A couple of weeks ago, I dragged my husband into an antique shop to see if I could find any antique or vintage postcards of places in New England associated with our families. I was looking in particular for the hand-tinted ones because the colors aren’t quite natural, which gives the scene a proper feeling of otherworldliness.
The otherworldly scene I found was Beaver Brook Falls, which, for my brother George and me in the mid-1960s, was the real world of pounding water, slippery rock, and the smell of pine so intense we could reach out and grab it. As far as George and I were concerned, Beaver Brook Falls was one of the Seven Natural Wonders of the World.
Then one day we spied a couple of men standing in the water at the top of the falls. We were transfixed. How had they gotten there? Had they entered the waterfall and and climbed up some natural stairway under the rushing water? No, our parents explained, there must be a path alongside the falls, and the men had climbed up that way. From that day forward, every time our parents took us for a picnic at Beaver Brook Falls, George and I begged to be allowed to climb to the top of the falls. Our begging was to no avail. Such an undertaking would be foolhardy for the children and irresponsible for the parents.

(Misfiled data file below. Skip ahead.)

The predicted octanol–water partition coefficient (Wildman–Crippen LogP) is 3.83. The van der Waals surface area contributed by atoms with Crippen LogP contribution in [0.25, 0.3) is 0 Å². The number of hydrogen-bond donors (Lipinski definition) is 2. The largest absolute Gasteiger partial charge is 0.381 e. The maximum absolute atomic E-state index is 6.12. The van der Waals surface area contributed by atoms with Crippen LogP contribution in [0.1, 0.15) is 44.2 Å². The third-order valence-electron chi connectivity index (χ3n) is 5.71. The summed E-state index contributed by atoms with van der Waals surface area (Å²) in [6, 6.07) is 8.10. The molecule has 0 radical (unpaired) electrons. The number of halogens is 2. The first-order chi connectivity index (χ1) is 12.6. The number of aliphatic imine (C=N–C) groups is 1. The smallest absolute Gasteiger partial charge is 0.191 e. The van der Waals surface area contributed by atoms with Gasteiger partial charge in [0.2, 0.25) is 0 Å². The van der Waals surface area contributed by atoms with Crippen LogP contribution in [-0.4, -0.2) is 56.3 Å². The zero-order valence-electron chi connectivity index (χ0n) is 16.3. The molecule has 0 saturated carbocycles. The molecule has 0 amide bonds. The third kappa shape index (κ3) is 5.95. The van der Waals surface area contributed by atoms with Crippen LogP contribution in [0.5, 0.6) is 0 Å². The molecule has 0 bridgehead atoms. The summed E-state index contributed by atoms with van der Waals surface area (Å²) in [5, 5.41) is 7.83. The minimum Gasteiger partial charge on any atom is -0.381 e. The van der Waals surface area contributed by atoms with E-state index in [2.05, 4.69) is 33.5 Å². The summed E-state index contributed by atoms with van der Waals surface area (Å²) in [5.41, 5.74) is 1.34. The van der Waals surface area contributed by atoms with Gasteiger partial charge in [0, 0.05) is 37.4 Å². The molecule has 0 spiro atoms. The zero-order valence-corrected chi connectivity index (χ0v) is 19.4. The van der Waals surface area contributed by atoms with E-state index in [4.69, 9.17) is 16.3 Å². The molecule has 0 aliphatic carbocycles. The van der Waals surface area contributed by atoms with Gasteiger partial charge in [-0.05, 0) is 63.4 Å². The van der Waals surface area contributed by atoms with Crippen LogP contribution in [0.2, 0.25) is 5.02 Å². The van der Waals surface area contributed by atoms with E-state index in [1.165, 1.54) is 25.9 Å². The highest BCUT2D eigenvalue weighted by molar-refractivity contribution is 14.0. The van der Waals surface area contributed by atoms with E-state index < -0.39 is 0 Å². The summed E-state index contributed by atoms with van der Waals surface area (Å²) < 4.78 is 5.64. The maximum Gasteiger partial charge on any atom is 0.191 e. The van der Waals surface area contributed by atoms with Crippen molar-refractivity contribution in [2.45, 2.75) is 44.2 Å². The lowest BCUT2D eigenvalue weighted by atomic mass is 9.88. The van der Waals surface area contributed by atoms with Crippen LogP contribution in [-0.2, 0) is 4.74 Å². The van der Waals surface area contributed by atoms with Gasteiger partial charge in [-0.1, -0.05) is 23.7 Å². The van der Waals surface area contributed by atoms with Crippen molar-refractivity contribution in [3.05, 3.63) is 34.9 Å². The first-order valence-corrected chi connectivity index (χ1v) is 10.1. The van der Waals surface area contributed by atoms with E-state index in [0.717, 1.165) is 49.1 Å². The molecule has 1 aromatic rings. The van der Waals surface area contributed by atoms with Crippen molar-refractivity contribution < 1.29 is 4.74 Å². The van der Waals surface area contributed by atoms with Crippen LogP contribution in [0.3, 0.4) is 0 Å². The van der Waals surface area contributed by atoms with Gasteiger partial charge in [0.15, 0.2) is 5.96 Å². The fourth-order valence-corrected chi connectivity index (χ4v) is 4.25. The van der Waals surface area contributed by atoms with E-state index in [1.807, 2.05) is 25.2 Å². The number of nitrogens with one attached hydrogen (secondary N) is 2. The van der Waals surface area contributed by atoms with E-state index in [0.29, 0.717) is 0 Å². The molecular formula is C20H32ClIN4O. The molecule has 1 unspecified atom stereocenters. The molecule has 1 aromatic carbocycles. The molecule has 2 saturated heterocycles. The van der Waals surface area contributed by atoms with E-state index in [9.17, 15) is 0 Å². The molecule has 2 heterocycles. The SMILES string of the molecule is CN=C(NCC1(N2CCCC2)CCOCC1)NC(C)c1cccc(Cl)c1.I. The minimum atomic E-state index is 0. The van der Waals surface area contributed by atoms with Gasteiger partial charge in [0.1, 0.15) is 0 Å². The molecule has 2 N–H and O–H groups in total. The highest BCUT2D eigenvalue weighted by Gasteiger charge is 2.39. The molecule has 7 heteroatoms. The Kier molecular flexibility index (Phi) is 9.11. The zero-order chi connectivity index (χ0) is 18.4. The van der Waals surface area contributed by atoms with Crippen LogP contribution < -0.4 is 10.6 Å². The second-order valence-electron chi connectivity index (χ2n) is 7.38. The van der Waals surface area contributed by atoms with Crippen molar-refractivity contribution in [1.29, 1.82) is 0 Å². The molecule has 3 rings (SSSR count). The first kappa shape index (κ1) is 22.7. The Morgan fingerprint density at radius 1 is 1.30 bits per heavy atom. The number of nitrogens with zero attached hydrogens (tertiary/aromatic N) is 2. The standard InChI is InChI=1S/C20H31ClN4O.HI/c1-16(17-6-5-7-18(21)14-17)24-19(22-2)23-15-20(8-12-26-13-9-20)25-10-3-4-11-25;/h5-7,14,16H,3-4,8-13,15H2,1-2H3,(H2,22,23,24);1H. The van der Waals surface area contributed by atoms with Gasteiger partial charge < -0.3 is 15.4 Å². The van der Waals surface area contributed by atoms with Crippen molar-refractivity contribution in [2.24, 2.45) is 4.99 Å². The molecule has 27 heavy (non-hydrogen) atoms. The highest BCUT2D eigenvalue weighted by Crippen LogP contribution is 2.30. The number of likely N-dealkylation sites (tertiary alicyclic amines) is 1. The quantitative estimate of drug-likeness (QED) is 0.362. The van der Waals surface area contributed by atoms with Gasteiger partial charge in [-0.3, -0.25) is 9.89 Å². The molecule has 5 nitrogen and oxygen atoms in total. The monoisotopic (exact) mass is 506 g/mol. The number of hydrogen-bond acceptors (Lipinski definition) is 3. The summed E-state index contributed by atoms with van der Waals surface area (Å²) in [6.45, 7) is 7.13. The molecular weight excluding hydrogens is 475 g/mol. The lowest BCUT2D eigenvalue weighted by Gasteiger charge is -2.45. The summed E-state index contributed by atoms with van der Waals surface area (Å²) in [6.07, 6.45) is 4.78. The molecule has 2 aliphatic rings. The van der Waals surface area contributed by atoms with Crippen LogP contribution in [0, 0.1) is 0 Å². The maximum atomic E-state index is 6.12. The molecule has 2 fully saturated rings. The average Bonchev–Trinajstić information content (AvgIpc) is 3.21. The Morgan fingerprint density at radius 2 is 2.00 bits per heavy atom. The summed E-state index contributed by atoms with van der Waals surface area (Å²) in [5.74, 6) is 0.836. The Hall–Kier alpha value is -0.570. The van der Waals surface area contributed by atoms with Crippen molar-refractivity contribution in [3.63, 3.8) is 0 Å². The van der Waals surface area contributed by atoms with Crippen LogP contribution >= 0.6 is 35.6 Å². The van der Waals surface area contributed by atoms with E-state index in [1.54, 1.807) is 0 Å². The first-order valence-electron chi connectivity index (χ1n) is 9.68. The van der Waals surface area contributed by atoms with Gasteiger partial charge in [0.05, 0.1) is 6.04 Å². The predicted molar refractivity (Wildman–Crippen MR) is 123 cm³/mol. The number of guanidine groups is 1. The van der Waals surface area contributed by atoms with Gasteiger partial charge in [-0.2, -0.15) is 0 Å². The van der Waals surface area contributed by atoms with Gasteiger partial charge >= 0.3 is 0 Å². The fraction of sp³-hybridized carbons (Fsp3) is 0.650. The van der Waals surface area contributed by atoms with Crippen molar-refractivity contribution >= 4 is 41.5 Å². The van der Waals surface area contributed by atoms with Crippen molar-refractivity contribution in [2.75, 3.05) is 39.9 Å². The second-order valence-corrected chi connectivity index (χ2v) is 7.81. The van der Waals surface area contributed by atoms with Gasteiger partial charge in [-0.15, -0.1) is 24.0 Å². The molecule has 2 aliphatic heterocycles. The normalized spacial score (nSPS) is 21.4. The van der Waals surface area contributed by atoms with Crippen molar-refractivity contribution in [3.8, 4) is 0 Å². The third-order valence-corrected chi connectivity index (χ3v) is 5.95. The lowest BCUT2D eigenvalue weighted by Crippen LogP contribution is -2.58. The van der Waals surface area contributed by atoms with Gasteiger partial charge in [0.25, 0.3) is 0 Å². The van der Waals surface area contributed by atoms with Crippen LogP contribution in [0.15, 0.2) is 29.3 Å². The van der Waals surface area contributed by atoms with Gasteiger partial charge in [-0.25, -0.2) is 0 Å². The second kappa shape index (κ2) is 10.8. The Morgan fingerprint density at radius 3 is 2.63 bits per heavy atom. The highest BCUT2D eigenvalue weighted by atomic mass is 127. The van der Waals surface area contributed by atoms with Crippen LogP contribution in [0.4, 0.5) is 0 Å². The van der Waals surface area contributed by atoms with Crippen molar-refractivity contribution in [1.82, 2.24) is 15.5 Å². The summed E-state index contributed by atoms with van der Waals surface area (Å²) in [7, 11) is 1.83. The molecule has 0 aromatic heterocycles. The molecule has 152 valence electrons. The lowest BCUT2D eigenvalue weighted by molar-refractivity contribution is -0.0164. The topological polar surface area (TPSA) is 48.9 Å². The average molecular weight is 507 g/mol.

George and I grew up. Career and family took us out of New England. By the time I returned to New Hampshire after living many years in the South, over thirty years had gone by. Nothing would do but I must return to Beaver Brook Falls and climb to the top. My husband didn’t think it was a particularly good idea, and it became less of a good idea when he saw how eroded the path was, but he went along. I later wrote the following poem about the experience (in a poetry slam workshop, of all places):
Fifteen more years went by, and I found the postcard of Beaver Brook Falls in the little antique shop in Concord. Back I went to the North Country to climb to the top of Beaver Brook Falls once again, this time with the admonitions of my husband dogging my footsteps and ringing in my ears, which I absolutely refused to heed.
*Dumbarton Oaks, Trustees for Harvard University, “The Hugh C. Leighton Co., Manufacturers,” Dumbarton Oaks Research Research Library and Collection, accessed August 12, 2018, https://www.doaks.org/research/library-archives/dumbarton-oaks-archives/collections/ephemera/names/the-hugh-c-leighton-co